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SAT0054 Reliability of Self-Evaluation of Swollen Joint Count: Data Obtained from Two Early Arthritis Recognition Clinics
  1. A. Radix-Bloemen1,
  2. J. van Nies2,
  3. S. Arends1,
  4. F. Maas1,
  5. A. van der Helm-van Mil2,
  6. A. Spoorenberg1,
  7. E. Brouwer1
  1. 1Rheumatology And Clinical Immunology, University Medical Center Groningen, Groningen
  2. 2Rheumatology, Leiden University Medical Center, Leiden, Netherlands


Background Early recognition of rheumatoid arthritis (RA) is very important. Earlier treatment leads to a better outcome in RA patients, the so called window of opportunity. Previous research into the ability of patients to recognize arthritis has been done in diagnosed RA and ankylosing spondylitis patients. The present study is the first to investigate the reliability of self-evaluation of the swollen joint count (SJC) in patients presenting with arthralgia.

Objectives The aim of this study was to evaluate whether patients referred with arthralgia are capable of recognizing arthritis themselves.

Methods In total, 643 patients referred to the Early Arthritis Recognition Clinics of Groningen and Leiden (both the Netherlands) between April 2012 and December 2013 were studied. General practitioners (GP) referred patients with arthralgia to this clinic if they had a suspicion of arthritis, but were unsure about the presence of arthritis. Patients filled in a questionnaire about their joint symptoms, including a SJC (range 0-52) on a mannequin. Subsequently they were evaluated by an experienced rheumatologist for the presence of arthritis. Correlations between patient and physician SJC were calculated using Spearman's correlation coefficient (rho). Agreement between patient and physician scores was calculated using Cohen's Kappa (K) or intraclass correlation coefficient (ICC).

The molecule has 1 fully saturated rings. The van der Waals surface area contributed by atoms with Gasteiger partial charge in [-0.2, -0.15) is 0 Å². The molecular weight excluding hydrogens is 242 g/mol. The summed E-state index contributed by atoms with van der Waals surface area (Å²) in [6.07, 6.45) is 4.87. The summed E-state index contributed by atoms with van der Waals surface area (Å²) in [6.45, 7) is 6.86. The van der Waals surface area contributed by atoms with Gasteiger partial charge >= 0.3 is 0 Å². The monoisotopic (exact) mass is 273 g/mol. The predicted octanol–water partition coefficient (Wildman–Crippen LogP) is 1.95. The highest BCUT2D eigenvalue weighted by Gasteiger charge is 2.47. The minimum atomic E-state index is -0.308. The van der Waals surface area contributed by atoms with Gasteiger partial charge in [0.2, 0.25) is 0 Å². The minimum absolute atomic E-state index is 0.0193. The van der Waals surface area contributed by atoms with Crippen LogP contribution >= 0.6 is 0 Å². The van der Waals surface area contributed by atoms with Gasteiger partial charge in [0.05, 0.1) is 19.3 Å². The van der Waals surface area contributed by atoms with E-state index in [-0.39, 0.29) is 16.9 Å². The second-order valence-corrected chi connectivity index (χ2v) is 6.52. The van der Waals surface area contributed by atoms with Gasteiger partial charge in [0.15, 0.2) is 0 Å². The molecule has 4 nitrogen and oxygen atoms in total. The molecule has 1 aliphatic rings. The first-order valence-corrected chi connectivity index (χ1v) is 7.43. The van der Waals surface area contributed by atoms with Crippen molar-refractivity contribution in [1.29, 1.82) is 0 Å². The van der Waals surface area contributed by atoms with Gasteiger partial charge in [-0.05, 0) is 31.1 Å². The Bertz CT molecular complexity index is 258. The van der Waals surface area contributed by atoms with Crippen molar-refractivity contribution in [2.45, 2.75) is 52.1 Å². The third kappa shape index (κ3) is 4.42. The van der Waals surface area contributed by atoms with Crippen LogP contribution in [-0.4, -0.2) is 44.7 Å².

Results The median number of swollen joints scored by patients and physicians was 2 (0-46) and 0 (0-25) respectively. The correlation between patient and physician total SJC was low (rho 0.240). Furthermore, there was no agreement between patients and physicians for the presence of any arthritis (SJC ≥1, K 0.174) or total SJC (ICC 0.146). Also when looking at individual joints, agreement between patients and physicians was low. Arthritis was not more easily identified by patients in large vs small joint involvement (K 0.240 and 0.119 resp.), in symmetrical hand joint affliction (K 0.283), or for the number of afflicted joints (mono vs oligo vs polyarticular, K 0.158). No differences were found between men and women (K 0.235 and 0.160 resp.) and between age groups (ages <30, 30-59, ≥60 years, K 0.460, 0.181, 0.200 resp.).

Conclusions This is the first study evaluating the ability of (selected) patients from the general population to recognize arthritis. Our results show that these patients are not capable of recognizing arthritis as diagnosed by an experienced rheumatologist. Based on these data we conclude that self assessed arthritis is not an appropriate tool to screen arthralgia patients for the presence of arthritis.


  1. Spoorenberg A, van der Heijde D, Dougados M et al. The reliability of self assessed joint counts in ankylosing spondylitis. Ann Rheum Dis 2002;61:799-803.

  2. Riazolli J, Nilsson JÅ, Teleman A et al. Patient-reported 28 swollen and tender joint counts accurately represent RA disease activity and can be used to assess therapy responses at the group level. Rheumatology 2010;49:2098-2103.

Disclosure of Interest None declared

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